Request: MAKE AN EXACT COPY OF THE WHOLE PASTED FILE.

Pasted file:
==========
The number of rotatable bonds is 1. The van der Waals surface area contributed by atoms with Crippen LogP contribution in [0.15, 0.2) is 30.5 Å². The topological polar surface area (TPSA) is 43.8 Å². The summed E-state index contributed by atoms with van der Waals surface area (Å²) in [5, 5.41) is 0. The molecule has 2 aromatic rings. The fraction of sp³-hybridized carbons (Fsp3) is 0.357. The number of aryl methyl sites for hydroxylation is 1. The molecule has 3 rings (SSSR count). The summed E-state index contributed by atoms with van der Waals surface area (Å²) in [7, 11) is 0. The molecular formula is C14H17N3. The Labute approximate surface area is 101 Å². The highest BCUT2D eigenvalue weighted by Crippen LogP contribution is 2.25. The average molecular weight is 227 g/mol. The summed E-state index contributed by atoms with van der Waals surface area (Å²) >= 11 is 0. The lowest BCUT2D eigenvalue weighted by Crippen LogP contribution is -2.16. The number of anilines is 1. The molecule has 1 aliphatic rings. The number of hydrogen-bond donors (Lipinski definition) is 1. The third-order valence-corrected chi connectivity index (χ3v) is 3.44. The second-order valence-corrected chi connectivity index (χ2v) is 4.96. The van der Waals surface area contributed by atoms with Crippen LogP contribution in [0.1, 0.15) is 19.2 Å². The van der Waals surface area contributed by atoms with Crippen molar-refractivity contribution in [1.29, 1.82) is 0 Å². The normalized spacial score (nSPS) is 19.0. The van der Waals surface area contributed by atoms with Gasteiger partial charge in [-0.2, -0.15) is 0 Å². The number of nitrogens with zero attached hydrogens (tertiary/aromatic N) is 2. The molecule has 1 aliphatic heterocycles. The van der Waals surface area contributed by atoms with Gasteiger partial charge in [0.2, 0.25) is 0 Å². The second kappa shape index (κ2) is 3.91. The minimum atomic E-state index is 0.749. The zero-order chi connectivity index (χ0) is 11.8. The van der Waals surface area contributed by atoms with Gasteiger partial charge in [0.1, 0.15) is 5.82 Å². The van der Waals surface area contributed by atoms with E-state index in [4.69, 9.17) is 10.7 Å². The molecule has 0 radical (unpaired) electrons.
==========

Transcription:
The number of rotatable bonds is 1. The van der Waals surface area contributed by atoms with Crippen LogP contribution in [0.15, 0.2) is 30.5 Å². The topological polar surface area (TPSA) is 43.8 Å². The summed E-state index contributed by atoms with van der Waals surface area (Å²) in [5, 5.41) is 0. The molecule has 2 aromatic rings. The fraction of sp³-hybridized carbons (Fsp3) is 0.357. The number of aryl methyl sites for hydroxylation is 1. The molecule has 3 rings (SSSR count). The summed E-state index contributed by atoms with van der Waals surface area (Å²) in [7, 11) is 0. The molecular formula is C14H17N3. The Labute approximate surface area is 101 Å². The highest BCUT2D eigenvalue weighted by Crippen LogP contribution is 2.25. The average molecular weight is 227 g/mol. The summed E-state index contributed by atoms with van der Waals surface area (Å²) >= 11 is 0. The lowest BCUT2D eigenvalue weighted by Crippen LogP contribution is -2.16. The number of anilines is 1. The molecule has 1 aliphatic rings. The number of hydrogen-bond donors (Lipinski definition) is 1. The third-order valence-corrected chi connectivity index (χ3v) is 3.44. The second-order valence-corrected chi connectivity index (χ2v) is 4.96. The van der Waals surface area contributed by atoms with Crippen LogP contribution in [0.1, 0.15) is 19.2 Å². The van der Waals surface area contributed by atoms with Crippen molar-refractivity contribution in [1.29, 1.82) is 0 Å². The normalized spacial score (nSPS) is 19.0. The van der Waals surface area contributed by atoms with Gasteiger partial charge in [-0.2, -0.15) is 0 Å². The number of nitrogens with zero attached hydrogens (tertiary/aromatic N) is 2. The molecule has 1 aliphatic heterocycles. The van der Waals surface area contributed by atoms with Gasteiger partial charge in [0.2, 0.25) is 0 Å². The second kappa shape index (κ2) is 3.91. The minimum atomic E-state index is 0.749. The zero-order chi connectivity index (χ0) is 11.8. The van der Waals surface area contributed by atoms with Gasteiger partial charge in [0.1, 0.15) is 5.82 Å². The van der Waals surface area contributed by atoms with E-state index in [4.69, 9.17) is 10.7 Å². The molecule has 0 radical (unpaired) electrons.